We're just as worried about the economy (and absurdly inadequate financial regulation reforms), the mind-boggling deficits and national debt (and rising debt related interest rates), our failing infrastructure (which harms our competitiveness), eminent bankruptcy of medicare and social security (at a time when it's really need by older people who've been shoved out of the job market), and let's not forget globalization and jobs.

We moderates see the problems, even know some of the answers, but we don't see the leaders willing to honestly and realistically address the problems in ways that make our country and our society better.

All we get is partisan rhetoric, spin, and half truths while back room deals are being made that increase the deficit and sell out the people. It happens on both sides of the aisle...and I'm tired of it.

Thanks for letting me rant.


David Frum just a RINO at best a weak conservative

always wondered why Frum claimed to be conservative, Tea Party creds? ZERO, McCain creds? Maxed out, Palin bashing? Maxed out, Romney? Maxed out. Health Care? Liberal, illegal aliens? immigration reform aka amnesty, make a list of Frum's positions and Frum is more like David Brooks than a DeMint conservative.


Let's say you're right

I don't know enough about either Frum or the definition of "Conservative" to judge, but let's say you're right: Frum is a squishy moderate conservative, not at all pure like DeMint. Really think it's a good idea to have a party that casts out everyone who agrees with its goals but not its means, or with its directions but not their distances?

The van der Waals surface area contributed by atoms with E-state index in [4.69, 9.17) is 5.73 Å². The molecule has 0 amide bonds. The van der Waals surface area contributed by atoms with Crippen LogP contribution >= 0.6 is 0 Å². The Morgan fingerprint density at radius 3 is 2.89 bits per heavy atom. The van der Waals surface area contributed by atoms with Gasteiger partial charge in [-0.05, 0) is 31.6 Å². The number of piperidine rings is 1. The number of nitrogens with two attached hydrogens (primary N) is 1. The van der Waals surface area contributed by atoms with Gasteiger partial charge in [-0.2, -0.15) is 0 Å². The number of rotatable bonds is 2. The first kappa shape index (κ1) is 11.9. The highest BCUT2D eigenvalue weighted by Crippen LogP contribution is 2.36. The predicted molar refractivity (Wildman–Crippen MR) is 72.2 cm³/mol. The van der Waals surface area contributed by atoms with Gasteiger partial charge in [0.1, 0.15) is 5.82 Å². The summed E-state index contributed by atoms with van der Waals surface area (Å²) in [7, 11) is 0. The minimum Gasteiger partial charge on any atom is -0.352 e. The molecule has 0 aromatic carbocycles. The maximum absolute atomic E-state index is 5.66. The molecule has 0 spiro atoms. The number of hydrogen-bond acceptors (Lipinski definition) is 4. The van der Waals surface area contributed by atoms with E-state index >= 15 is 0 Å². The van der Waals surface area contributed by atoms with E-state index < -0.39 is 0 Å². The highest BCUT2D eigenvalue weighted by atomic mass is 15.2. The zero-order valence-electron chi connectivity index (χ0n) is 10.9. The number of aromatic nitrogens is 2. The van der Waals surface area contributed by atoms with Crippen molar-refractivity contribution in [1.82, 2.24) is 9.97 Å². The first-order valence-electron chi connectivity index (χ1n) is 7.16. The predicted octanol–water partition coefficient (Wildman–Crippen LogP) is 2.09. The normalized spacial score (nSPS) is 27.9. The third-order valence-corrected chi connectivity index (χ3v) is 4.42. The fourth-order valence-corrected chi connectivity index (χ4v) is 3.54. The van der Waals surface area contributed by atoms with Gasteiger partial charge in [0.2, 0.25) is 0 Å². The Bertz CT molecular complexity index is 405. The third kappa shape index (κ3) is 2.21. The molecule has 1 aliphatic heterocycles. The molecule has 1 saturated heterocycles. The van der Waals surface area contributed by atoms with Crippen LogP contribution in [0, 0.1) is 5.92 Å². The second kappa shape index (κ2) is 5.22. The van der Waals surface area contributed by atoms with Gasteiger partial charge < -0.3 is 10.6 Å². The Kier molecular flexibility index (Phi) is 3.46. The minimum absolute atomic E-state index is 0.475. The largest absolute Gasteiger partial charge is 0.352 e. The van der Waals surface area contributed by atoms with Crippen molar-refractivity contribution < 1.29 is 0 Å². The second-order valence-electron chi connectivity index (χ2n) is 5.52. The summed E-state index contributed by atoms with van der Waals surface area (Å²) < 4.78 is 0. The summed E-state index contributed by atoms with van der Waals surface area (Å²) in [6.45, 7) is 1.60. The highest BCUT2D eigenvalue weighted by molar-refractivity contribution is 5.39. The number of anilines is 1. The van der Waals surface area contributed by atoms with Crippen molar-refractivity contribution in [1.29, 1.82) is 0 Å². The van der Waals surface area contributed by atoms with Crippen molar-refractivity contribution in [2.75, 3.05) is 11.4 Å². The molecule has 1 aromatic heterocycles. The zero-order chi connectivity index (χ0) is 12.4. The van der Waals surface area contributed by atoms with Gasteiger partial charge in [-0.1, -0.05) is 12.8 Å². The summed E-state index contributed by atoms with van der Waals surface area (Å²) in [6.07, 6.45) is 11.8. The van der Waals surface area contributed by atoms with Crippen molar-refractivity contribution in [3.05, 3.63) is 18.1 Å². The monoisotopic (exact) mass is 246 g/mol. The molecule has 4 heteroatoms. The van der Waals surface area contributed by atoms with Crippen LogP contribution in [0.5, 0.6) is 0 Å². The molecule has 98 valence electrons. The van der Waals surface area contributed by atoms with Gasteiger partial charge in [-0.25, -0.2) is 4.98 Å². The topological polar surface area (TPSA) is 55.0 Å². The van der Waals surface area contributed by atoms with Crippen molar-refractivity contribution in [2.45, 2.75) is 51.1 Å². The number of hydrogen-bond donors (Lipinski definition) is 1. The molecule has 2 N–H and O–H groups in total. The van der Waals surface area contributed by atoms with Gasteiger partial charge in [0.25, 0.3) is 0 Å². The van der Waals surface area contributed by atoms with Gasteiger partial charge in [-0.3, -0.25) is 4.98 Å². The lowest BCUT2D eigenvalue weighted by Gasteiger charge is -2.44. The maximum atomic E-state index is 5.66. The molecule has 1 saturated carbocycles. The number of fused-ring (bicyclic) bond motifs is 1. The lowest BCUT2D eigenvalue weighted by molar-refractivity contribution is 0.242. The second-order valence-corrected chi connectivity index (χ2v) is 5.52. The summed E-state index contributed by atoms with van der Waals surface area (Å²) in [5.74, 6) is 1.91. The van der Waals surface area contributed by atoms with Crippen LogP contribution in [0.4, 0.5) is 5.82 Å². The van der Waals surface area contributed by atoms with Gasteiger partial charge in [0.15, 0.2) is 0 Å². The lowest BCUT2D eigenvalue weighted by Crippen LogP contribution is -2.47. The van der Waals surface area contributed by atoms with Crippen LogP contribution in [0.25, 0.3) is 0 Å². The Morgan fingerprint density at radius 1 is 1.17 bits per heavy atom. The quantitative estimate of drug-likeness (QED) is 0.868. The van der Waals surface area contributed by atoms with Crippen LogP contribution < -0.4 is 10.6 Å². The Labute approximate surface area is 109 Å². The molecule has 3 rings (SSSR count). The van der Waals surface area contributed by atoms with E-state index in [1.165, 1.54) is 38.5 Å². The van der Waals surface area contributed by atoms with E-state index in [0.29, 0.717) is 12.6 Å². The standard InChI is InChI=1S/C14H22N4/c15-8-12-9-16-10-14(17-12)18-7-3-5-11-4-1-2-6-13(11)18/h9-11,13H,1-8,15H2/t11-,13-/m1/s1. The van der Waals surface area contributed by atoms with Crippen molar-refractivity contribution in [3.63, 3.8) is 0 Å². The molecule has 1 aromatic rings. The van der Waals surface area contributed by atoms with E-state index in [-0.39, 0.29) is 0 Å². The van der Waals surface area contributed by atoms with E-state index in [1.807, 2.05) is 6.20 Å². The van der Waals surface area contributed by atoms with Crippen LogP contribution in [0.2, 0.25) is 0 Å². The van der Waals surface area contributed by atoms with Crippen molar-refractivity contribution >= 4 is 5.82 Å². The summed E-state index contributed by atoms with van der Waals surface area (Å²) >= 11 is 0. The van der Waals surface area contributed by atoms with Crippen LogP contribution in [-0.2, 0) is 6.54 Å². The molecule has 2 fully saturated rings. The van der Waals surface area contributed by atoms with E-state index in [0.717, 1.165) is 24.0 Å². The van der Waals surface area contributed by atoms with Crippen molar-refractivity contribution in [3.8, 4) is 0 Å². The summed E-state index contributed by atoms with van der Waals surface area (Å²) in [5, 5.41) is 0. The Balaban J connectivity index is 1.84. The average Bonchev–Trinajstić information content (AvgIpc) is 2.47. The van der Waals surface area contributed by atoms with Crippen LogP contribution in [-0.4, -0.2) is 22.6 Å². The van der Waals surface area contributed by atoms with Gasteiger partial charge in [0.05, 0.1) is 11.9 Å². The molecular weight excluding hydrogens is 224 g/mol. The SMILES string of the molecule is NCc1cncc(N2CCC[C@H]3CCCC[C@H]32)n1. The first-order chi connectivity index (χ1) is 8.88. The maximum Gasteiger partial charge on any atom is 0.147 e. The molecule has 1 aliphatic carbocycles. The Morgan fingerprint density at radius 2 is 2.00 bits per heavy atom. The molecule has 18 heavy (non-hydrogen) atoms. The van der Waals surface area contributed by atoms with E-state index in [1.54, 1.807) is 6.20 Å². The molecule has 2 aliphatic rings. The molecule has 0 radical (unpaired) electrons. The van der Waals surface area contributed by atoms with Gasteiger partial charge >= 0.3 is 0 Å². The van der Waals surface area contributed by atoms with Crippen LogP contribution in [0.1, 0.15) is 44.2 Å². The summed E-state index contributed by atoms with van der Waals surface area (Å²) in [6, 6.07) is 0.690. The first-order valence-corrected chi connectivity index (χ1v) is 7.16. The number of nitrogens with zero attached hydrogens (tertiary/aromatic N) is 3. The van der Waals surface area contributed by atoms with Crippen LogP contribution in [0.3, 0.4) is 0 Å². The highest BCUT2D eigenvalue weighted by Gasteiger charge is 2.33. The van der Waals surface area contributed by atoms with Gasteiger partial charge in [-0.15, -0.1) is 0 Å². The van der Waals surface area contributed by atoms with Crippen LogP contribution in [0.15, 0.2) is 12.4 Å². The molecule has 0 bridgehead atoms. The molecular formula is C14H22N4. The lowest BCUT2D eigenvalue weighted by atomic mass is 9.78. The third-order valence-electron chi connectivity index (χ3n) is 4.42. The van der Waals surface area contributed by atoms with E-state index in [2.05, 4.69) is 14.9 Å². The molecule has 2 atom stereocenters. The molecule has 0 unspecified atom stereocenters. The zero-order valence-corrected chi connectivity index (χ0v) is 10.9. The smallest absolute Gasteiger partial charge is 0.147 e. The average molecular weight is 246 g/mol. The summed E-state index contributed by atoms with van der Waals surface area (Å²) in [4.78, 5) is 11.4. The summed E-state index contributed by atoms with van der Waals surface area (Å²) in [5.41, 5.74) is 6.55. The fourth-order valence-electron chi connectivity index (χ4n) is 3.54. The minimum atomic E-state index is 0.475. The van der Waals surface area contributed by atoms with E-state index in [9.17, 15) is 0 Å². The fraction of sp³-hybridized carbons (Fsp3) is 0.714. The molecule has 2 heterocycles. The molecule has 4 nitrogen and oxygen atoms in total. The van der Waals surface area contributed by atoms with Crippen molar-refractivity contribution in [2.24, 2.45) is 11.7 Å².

Also, I refer you back to the original post - it isn't just Frum. At least if you believe what he said before he was fired, a significant portion of the AEI's resident scholars found themselves unable to come up with solid, reasoned criticism of the basic ideas underlying the Democrat's plan - perhaps because it was very much a compromise plan, modeled on Mitt Romney's Massachusetts effort more than anything else. That is to say, the AEI is apparently happily home to a whole bunch of equally squishy conservatives. But the AEI, and if I may take a liberty the Republican party, has no place for their brains or their ideas, demanding instead only their obedience and their silence - so long as they do not think for themselves or at least do not speak out, they are apparently permitted to retain their sinecures. That the AEI's position was indefensible is apparently irrelevent.


Ummm... The point here is

Ummm... The point here is that modern, faux-populist DeMint "conservatism" has nothing to do with the historical - one could argue authentic - conservative tradition. Bartlett and Frum are ostracized because they are of the latter persuasion. Given the pathetic wreck that is the Republican party, any conservative with a sense of principle or dignity should feel honored to be labeled a "RINO."

On a related note, it is sad, but perhaps not surprising, that the great majority of the commenters who have expressed their support in this thread are self-professed liberals. The left has its share of grenade tossers, but at least it retains a core of civility.


"Frum is more like David

"Frum is more like David Brooks than a DeMint conservative."

I think that's the point: You guys have decided that anyone who doesn't have "Tea Party cred" or disagrees with Jim DeMint on any significant issue isn't a conservative.

That's mind-closing on an epic scale. You're kinda proving Bartlett's point here.


Frum Rhino?

Thank Heavens he's not from the radical camp!


David

Unlike me, he believes very strongly in the War on Terror and everything that goes with it. I think that, more than anything else, has kept him on the Republican reservation while I left.


AEI asked Frum to STAY

Let's get the facts right.

The AEI _praised_ Frum for his outspoken attacks on the GOP in the health care debate.

The AEI asked Frum to stay at the AEI.

What the AEI did was they asked to change his status from a paid fellow to an unpaid fellow.

All of these are the facts as _Frum_ reports them:

http://theplumline.whorunsgov.com/republican-party/david-frum-denies-he-...